ROME – A summit on Christians in the Middle East and the threats they face, called for by Pope Francis, was held from October 2-4, 2014 and brought together key leaders of the Curia Congregations and Apostolic Nuncios in Lebanon, Israel and Palestine, Iraq, Jordan, Syria, Iran, Egypt and Turkey. They all reiterated their commitment to support Christians and asked the support of the international community.
On October 2, the Pope himself received, in the library of the Vatican Secretariat of State, the Bishops called for this meeting of greatest importance. He recalled that prayer is the first support for Christians and other religious minorities who suffer facing the threat of the Islamic State (IS).
In a press conference, Father Lombardi, the Vatican spokesman, reported that the Holy Father “is focused on the arms trade issue, which is at the root of so many problems, and humanitarian tragedy where so many people are forced to leave their country.” Pope Francis also wants “initiatives and measures at different levels, to demonstrate the solidarity of the whole Church with the Christians of the Middle East and to involve the international community and all people of good will.”
Among those with whom the nuncios are consulting are officials from the Secretariat of State and the heads of dicasteries directly involved in the crisis. The issues of humanitarian assistance and interreligious dialogue – mostly Christian-Muslim – were addressed. “After having examined the dramatic humanitarian situation, and its consequences suffered, among others, by the many internally displaced persons and the refugees in other countries, they underlined the pressing necessity of guaranteeing to all persons, without discrimination, the much needed humanitarian assistance,” declares the final statement of the meeting. “The situation of violence, which we risk becoming accustomed to, and taking for granted as an item of daily news, needs to stop.”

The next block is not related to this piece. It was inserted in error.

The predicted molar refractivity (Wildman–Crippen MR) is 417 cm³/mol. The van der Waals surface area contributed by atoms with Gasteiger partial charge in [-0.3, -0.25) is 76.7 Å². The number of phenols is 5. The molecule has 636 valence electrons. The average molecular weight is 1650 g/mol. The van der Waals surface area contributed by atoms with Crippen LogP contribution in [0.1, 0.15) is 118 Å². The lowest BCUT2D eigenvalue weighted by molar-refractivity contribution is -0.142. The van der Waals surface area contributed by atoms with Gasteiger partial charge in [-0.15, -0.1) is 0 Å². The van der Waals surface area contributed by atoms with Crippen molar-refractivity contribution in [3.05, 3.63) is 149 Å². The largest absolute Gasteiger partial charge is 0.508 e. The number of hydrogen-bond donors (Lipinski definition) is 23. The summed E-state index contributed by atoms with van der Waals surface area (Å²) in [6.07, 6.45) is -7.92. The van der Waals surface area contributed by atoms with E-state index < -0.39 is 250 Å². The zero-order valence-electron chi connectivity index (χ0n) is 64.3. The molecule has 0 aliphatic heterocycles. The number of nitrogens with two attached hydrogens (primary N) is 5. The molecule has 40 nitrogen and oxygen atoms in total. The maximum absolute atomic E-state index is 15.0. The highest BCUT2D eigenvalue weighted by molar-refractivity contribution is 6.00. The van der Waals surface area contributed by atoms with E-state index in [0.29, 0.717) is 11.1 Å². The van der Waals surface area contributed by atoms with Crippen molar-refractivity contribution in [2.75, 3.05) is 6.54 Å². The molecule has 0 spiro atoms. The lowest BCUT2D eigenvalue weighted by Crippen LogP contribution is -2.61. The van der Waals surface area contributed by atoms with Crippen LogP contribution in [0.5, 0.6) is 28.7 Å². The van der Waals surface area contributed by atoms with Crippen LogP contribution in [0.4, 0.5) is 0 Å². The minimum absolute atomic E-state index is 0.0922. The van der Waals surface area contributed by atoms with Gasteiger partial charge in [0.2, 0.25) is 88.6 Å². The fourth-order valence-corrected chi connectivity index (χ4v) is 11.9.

Maintain a presence in the Middle East
Attentive to preserving a coexistence of Christians and Muslims that has lasted fourteen centuries, the meeting participants still remember that “religious leaders, both Christian and Muslim, should play an important role by cooperating together in promoting dialogue and education for the fostering of mutual understanding, and in denouncing clearly the instrumentalization of religion to justify violence.”
The statement continues: “One cannot resign oneself to conceiving the Middle East without Christians, who for two thousand years have confessed the name of Jesus. They want to continue contributing to the good of society, integrated, as full citizens, in the social, cultural and religious life of the nations to which they belong. In them they play a fundamental role of peacemaking, of reconciliation, and of development.”
Concrete steps must be taken urgently. The Church is determined to act without waiting for the situation to witness further massacres are perpetrated, hoping at the same time for the support of the international community. The Nuncios will have the responsibility of strongly proclaiming the mission to various governments.
By: Pierre Loup de Raucourt- LPJ